So, taking into account the average non-interactive dialogue and innovative use of voice acting I'll score this section right in the middle.

Rating: 5


Total

34*100/60 which equals 57. I'll take a point off largely because my biggest dilemma was whether to give Sound and Graphics an 8 or 9. That leaves the final score as 56. This gives the game a slightly above average score, which I think is deserved as despite the annoyances I had more fun than not while playing.

If I'd played the non-voiced version I'd probably have dropped a point in both 'Environment and Atmosphere' and 'Dialogue and Acting' leaving a score of 53

So, did anyone guess 56? Yes, Kenny McCormick. Congratulations, Kenny. And now, on to the CAPs!




CAP Distribution

125 CAPs for Laukku
  • 2 minutes award - 40 CAPs - for knowing I'd not be patient enough to wait for Mordack
  • What drawer? award - 40 CAPs - for knowing I wouldn't trap the elf without help
  • RSPCA award - -10 CAPs - for incorrectly guessing I wouldn't throw a boot at a cat
  • Mould power award - -10 CAPs - for incorrectly guessing I wouldn't loot a mouse hole in the dungeon
  • Quest Studios award - 5 CAPs - for finding out some interesting info about release dates
  • Companion award - 10 CAPs - for playing along and completing the game
  • Collector award - 5 CAPs - for sharing images of his really old floppy version of the game
  • My hour is nigh award - 20 CAPs - for guessing that Carl Denning was the answer to the riddle
  • Let's play award - 5 CAPs - for pointing out an interesting Let's Play of the game with a particularly interesting final video
  • Storyteller award - 10 CAPs - for teaching us something about storytelling
  • Genre Support Award - 5 CAPs - for announcing a new adventure game on GOG
  • Extra animation Award - 5 CAPs - for pointing out an unused death animation for the game
110 CAPs for TBD
  • Blogger award - 100 points - for blogging through this game for our enjoyment
  • Genre Support Award - 5 CAPs - for announcing a new adventure game sale on GOG
  • Save the Owls Award - 5 CAPs - for saving an owl in memory of Cedric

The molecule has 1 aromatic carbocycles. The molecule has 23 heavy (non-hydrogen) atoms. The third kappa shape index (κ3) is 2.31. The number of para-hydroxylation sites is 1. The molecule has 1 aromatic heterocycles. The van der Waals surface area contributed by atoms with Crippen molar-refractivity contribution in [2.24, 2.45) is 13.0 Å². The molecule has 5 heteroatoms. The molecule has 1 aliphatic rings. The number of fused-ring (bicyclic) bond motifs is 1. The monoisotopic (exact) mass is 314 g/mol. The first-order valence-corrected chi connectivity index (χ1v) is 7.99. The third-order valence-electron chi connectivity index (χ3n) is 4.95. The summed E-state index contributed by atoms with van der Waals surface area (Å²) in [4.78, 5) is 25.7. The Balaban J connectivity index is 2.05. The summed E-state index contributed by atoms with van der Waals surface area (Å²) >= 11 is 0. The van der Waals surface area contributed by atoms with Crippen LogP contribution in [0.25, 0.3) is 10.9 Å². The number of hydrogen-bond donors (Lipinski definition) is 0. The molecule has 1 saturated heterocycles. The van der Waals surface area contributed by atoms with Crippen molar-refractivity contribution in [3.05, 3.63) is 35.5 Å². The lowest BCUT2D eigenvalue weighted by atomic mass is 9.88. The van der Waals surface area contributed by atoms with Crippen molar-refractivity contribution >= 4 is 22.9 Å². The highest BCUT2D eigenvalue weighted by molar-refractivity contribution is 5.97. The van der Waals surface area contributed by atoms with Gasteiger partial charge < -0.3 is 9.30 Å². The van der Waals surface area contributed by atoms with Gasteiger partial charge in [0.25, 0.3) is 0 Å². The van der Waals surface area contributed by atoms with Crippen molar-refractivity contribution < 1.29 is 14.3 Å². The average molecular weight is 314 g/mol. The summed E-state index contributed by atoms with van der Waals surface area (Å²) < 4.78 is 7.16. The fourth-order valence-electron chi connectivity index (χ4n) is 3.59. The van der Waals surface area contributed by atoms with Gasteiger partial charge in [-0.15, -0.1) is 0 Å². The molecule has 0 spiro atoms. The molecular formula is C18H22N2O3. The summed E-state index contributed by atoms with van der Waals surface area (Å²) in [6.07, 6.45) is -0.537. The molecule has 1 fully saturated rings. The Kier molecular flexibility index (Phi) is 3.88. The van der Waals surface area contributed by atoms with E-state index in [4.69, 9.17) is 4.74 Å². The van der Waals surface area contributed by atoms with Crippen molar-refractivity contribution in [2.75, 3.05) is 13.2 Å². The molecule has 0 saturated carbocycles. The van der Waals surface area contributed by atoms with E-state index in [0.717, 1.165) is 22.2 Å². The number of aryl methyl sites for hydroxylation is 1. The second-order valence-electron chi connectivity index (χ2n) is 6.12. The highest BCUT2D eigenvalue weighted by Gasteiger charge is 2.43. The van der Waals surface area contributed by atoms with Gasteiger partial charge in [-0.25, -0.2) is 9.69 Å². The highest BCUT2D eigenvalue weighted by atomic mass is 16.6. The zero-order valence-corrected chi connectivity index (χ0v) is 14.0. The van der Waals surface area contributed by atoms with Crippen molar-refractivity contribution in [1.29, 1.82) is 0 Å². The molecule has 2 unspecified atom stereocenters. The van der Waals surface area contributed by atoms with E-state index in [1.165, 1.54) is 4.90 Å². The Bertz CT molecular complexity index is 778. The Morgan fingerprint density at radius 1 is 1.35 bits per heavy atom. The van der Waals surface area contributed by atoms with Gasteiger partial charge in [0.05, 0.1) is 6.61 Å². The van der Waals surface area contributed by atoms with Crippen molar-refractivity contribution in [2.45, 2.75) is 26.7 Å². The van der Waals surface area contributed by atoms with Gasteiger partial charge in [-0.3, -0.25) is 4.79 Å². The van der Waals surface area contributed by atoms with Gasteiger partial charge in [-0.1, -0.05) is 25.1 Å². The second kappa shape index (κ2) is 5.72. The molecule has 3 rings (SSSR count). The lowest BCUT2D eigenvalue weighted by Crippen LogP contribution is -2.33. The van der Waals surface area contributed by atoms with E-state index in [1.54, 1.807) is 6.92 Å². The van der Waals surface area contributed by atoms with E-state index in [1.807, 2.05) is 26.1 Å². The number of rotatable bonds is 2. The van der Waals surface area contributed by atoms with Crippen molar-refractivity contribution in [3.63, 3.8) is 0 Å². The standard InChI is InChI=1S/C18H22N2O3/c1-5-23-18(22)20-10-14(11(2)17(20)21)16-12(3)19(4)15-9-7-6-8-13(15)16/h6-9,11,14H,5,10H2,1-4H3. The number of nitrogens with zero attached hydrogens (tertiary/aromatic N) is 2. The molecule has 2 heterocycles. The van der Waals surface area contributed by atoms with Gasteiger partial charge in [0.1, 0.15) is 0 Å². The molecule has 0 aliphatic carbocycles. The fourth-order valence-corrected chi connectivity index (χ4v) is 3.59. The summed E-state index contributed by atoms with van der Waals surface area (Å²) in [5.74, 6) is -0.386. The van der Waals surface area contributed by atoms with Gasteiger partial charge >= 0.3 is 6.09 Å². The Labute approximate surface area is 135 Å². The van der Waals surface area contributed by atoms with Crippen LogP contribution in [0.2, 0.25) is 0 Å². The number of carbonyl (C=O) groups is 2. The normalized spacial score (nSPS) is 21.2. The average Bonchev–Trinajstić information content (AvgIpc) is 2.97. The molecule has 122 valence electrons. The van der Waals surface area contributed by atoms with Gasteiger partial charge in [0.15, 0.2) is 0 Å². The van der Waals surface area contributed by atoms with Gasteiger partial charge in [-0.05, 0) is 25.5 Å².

70 CAPs for Corey Cole
  • Insider trading award - 50 CAPs - for regularly giving us fascinating information about the development process for the game
  • Even more insider trading award - 20 CAPs - for also regularly giving us fascinating information about the development process of Quest for Glory II
55 CAPs for Andy_Panthro
  • Companion award - 10 CAPs - for playing along and completing the game
  • Sponsor award - 20 CAPs - for offering a copy of King's Quest Collection
  • Creating a monster award - 5 CAPs - for starting the discussion on linearity and freedom
  • Help! I need somebody award - 20 CAPs - for helping me put Mordack to bed when I was stuck
46 CAPs and Cedric's thanks for Joe Pranevich
  • Hungry like the wolf award - 10 CAPs - for winning the caption contest by invoking an 80s music icon
  • Sanctuary for all award - 30 CAPs - for starting the 'Save the Owls' campaign to make up for his Cedric-punching thoughts
  • It was worth a try award - 1 CAP - for attempting to play along but not really getting around to it
  • Haven't I been here before award - 5 CAPs - for pointing out how similar Serenia is to now to how it was before
Cedric sent me a postcard, which would never have happened without Joe's initiative
35 CAPs for Fry
  • "Graham, watch out!" award - 20 CAPs - for telling me I was dead-ended by throwing the rope on the branch
  • Pika-who? award - 5 CAPs - for making me google a pokemon because I didn't know who Doduo was 
  • Bean counter award - 5 CAPs - for counting pixels
  • Memories award - 5 CAPs - for sharing all his memories of being stuck in dead-ends
20 CAPs for apprentice_fu
  • Help! I need somebody award - 20 CAPs - for helping me get out of the forest when I was stuck
20 CAPs for Kenny McCormick
  • Sanctuary for none award - 5 CAPs - for attempting to save the owls but discovering the owls don't want his help
  • Time for a party award - 5 CAPs - for organising King Graham's family into an RPG party
  • Psychic prediction award - 10 CAPs - for correctly guessing the final PISSED rating
10 CAPs for Ilmari Jauhiainen 
  • Cartographer award - 5 CAPs - for pointing us to some official King's Quest maps
  • Sierra historian award - 5 CAPs - for comparing linearity versus freedom in other Sierra series
6 CAPs for doctorcasino
  • Pattern weaver award - 6 CAPs - for discovering and analyzing a linear versus open world pattern in King's Quest games
5 CAPs for JosephCurwen
  • Success by thirst award - 5 CAPs - for solving the hardest puzzle in the game by going downstairs to get a glass of water
5 CAPs for Laertes
  • His name was Miles award - 5 CAPs - for pointing out that I'd forgotten who runs the transporter on the Enterprise
5 CAPs for Rowan Lipkovits
  • Deja Vu award - 5 CAPs - for reminding us that this game took place in the same place as Wizard and the Princess

18 comments:

  1. I haven't updated the actual CAP leaderboard yet, but I'll do that tomorrow.

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    1. Lot of CAPs flying around! One correction: Fry's Bean Counter Award seems to have no amount of CAPs.

      Delete
    2. Leaderboard updated (including the missing Bean Counter Award)

      Ilmari is now equal leader with Lars-Erik, I've moved up two places by playing this game and Corey Cole has taken Joe Pranevich's spot in the top ten.

      Delete
    3. Whoohoo, I have 1000+ CAPs! Now I only need 371 more.

      Delete